Study Guide

The Time Traveler's Wife Love

By Audrey Niffenegger

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[Clare:] "Do you love her?" [Henry:] "Very much" […] I'm astonished to see that tears are streaming across her face […] [Clare:] "It's just that I thought maybe you were married to me." (1.4.214-215)

Clare is devastated to find out that Henry is in love with another woman, because she doesn't know that the very woman he speaks of is her future self. But as the twelve-year-old girl that she is, how might she react if she did find out that the woman is her?

[Henry:] This is why I love to be drawn by Clare: when she looks at me with that kind of attention, I feel that I am everything to her. (1.5.280)

Henry's statement suggests that feeling loved has to do with getting your partner's full attention, with being in the moment together, no distractions.

[Grandmother Meagram:] "Do you ever miss him?" she asks me. [Clare:] "Every day, every minute." [Grandmother Meagram:] "Every minute," […] "Yes. It's that way, isn't it?" (1.7.99)

Clare's grandmother acknowledges that loving Henry means waiting for him. Every minute. Forever.

[Clare:] I realize that I have forgotten my present Henry in my joy at seeing my once and future Henry, and I'm ashamed. I feel an almost maternal longing to go solace the strange boy who is becoming the man before me. (1.8.290)

Although Clare loves all versions of Henry, she first fell in love with the older version of him. Therefore she has trouble accepting the flaws of young, present Henry, who's now the one in front of her. Clare realizes, though, that she bears the responsibility of shepherding him along to the man she wants to be with in her future.

[Clare:] When I was growing up Henry came and went […] so I always had this intense, unsatisfied feeling. When I finally found him in the present, […] Henry is constantly touching me, kissing me, making love to me. […] And he tells me things! […] But the best thing of all is that […] I know where to find him. (1.9.1)

Being with Henry in the present, Clare doesn't have to long for him anymore. She can feel his physical presence and love for her every day.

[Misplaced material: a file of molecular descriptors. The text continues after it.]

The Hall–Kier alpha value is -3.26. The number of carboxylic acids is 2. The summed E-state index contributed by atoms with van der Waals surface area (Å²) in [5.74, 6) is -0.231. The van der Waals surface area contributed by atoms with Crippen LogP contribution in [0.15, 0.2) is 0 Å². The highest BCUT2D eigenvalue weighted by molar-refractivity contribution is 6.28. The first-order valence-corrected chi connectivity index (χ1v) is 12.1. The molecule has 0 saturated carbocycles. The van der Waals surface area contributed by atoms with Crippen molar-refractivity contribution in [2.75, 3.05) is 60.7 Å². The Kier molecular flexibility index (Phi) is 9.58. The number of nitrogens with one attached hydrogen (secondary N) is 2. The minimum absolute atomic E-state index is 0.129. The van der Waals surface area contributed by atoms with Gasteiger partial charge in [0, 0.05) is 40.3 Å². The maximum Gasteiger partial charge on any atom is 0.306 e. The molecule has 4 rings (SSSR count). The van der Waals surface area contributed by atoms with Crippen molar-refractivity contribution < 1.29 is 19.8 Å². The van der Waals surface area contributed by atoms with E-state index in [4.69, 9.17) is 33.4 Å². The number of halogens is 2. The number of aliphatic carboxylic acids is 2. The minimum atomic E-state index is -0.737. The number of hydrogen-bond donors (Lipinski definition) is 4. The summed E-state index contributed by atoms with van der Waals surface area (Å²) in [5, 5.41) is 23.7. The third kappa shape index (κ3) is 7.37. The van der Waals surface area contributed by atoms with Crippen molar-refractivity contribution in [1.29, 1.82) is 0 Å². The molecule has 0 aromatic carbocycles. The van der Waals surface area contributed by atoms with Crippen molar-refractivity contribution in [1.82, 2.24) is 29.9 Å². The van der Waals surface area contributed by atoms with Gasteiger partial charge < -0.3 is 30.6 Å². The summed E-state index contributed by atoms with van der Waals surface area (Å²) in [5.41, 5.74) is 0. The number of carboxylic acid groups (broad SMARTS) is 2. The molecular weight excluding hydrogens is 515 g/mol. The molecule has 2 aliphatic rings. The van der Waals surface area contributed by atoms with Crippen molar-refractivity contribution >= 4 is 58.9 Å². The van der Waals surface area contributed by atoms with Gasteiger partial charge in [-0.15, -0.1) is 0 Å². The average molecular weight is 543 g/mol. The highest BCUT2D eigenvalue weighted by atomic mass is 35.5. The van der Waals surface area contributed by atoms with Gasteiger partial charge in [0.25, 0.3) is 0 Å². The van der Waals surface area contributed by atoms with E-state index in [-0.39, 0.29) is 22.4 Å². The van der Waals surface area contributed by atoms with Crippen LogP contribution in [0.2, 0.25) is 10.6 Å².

[Henry to Clare:] "That's what I love you for: your inability to perceive my hideous flaws." (1.12.40)

Henry jokes with Clare that her love for him is making her blind to his flaws. But isn't there a difference between being blind to someone's flaws and loving them in spite of or for those flaws? Which is a sign of true love, in your opinion?

[Clare:] […] I kiss Henry goodnight. He smells of alcohol sweat and Helen's perfume. […] And I fall asleep, dreamless and happy. (1.12.85)

One wouldn't think that Henry's current state is the perfect conclusion to their wedding day, but for Clare it seems to be. She obviously has no delusions about ideal weddings and husbands, but has known Henry for long enough to love his real self and the reality of their life together.

[Clare:] My body wanted a baby. […] I wanted someone to love who would stay: stay and be there, always. (2.3.3)

Because Clare loves Henry so much, his absences are painful to her. She wants a baby so that at least part of him will stay with her.

[Henry:] "It's beautiful." [Clare] nods, satisfied, for a moment, that her mother really did love her. (2.6.29)

Clare always questioned her mother's love for her, because throughout her childhood her mother remained emotionally aloof. The poem that her mother dedicated to Clare finally proves to Clare that, deep down, she really loved her.

[Henry:] She will never know. It will not hurt. Maybe it will hurt a little. Someday I will tell her and she will realize I had to do it. We tried. I have no choice. […] I'm doing it because I love her. (2.11.14)

Henry decides to get a vasectomy because he believes that loving Clare means that he needs to protect her from risking her life just to have a baby. Do you think he's making the right choice?

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